According to Yoon, when these “other” nurturing ingredients are not included in a routine, both the skin and breakouts can get worse. “For example, when skin is dehydrated, it can trigger inflammation, more sebum production and constant breakouts. It’s key to use acne-fighting ingredients, but also use ingredients that nurture the skin. We wanted to create an acne routine that would make it easy to both treat and prevent the acne, while also providing that gentle and nurturing support. I have dry, sensitive skin with eczema, and I normally don’t struggle with breakouts. However, I did during my pregnancy, and this System was already developed by then—the perks of having formulas prior to launch!—and it was a skin savior, mainly because it targeted my acne effectively, while being super gentle on my skin.”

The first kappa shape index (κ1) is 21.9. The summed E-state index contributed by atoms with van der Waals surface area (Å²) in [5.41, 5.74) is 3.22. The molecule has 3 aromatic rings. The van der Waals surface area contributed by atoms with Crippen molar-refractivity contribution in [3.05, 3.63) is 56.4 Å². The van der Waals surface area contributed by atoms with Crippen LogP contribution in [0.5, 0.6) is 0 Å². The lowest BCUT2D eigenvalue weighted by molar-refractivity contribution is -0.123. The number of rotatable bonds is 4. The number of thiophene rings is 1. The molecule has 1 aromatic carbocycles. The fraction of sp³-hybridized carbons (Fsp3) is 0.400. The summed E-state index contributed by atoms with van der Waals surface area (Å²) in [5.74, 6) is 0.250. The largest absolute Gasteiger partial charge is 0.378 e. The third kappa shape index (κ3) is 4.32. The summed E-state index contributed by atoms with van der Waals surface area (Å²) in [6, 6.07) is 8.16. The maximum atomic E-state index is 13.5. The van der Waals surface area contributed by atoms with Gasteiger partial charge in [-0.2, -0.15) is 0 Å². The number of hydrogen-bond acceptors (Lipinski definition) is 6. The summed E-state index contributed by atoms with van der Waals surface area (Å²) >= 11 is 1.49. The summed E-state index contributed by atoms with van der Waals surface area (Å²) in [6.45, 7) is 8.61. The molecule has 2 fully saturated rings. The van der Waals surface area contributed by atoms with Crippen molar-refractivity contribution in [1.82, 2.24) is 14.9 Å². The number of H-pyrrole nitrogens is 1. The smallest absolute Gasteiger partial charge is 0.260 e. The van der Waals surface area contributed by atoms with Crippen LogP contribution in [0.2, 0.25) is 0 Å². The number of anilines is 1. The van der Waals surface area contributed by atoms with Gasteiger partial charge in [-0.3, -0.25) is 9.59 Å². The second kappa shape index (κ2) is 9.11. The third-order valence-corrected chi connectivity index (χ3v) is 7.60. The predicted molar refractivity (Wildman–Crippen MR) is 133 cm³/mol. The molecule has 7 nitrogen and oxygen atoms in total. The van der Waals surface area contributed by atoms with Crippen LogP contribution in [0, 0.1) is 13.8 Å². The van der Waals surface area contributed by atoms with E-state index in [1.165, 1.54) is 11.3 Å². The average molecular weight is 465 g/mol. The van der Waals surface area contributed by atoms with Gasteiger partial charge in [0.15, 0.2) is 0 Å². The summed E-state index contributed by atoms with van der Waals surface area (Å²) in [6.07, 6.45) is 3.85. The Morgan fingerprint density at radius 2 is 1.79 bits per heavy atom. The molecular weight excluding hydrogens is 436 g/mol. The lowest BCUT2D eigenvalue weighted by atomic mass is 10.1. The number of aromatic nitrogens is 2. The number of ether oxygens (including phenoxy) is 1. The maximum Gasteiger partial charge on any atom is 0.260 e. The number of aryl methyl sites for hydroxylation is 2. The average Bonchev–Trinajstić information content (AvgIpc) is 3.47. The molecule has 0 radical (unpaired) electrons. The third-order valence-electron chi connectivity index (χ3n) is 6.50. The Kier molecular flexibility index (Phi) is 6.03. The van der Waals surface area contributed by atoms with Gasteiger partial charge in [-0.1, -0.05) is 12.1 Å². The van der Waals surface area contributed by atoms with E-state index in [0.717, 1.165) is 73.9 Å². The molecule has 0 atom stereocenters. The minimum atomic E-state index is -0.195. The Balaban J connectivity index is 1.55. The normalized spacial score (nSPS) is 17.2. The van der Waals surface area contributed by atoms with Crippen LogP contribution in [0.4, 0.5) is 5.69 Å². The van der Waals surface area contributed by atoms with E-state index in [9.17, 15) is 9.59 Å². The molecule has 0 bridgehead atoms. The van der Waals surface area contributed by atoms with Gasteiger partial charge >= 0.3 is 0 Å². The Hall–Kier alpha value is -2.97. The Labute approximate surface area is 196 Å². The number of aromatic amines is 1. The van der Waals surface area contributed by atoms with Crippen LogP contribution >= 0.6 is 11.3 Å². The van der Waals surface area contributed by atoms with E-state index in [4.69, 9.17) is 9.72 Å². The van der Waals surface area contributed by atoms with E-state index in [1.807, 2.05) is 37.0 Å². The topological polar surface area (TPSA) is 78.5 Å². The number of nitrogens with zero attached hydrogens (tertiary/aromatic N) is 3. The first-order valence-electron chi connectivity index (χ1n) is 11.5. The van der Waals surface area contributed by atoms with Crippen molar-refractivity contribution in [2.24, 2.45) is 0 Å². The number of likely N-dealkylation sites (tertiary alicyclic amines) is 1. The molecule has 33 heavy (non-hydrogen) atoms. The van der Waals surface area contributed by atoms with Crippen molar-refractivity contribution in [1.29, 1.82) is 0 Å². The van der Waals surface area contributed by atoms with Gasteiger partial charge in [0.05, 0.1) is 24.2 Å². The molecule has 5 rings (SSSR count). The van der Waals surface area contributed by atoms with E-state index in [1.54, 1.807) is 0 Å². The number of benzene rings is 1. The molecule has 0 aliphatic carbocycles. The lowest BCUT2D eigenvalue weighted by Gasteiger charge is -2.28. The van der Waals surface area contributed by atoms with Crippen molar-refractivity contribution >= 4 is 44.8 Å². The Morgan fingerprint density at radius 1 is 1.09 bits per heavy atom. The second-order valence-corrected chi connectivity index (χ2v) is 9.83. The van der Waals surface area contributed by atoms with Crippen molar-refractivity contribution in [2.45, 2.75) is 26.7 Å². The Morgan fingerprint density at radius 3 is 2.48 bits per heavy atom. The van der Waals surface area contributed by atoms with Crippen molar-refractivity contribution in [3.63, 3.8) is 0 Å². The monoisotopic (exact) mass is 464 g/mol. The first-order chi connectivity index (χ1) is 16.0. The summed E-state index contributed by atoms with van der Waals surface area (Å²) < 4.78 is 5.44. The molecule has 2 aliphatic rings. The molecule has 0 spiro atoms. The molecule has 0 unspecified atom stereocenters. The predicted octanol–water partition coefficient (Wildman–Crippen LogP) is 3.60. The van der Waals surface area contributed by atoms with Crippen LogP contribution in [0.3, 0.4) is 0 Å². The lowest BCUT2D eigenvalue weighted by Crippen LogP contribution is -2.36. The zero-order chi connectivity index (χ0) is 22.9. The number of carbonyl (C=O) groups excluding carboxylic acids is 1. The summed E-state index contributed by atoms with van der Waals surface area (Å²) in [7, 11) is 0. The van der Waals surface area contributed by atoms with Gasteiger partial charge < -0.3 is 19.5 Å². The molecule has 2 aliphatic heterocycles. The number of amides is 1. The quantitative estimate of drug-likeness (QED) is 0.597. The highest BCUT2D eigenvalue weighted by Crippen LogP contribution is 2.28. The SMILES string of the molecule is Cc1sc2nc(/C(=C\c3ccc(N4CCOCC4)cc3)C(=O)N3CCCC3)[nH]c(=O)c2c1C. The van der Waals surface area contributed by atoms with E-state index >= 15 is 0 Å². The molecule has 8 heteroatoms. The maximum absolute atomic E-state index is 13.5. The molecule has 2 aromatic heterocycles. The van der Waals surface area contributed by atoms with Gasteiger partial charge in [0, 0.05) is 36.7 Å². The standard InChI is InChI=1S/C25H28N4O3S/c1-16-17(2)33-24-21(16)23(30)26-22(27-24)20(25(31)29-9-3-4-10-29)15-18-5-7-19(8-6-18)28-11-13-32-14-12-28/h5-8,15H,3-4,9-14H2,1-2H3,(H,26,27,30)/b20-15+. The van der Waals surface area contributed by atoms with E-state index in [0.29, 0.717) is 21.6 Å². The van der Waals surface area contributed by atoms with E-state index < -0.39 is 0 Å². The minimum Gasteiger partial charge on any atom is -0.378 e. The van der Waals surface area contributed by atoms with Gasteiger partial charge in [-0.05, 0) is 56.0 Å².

Yoon says she wanted to be conservative during her pregnancy regarding what she applied to her skin, and Montclair, NJ dermatologist Jeanine Downie, MD says that’s smart. “No retinols or retinoids at all for pregnant women. Not now, not ever,” she stresses, adding that this is one skin-care recommendation that’s gotten a bit relaxed recently.
But, she says, there have been some pluses over the past year: “With the advent of the ‘Zoom Boom,’ it has become easier for dermatologists to treat eczema, acne and psoriasis patients virtually. That being said, insurance companies do not want to pay for many of these virtual visits, so that has to be figured out in advance. As long as you have good connectivity and can upload photos to a secure website, it works really well. Personally, I still prefer in-person visits, but it’s a great option for acne patients.”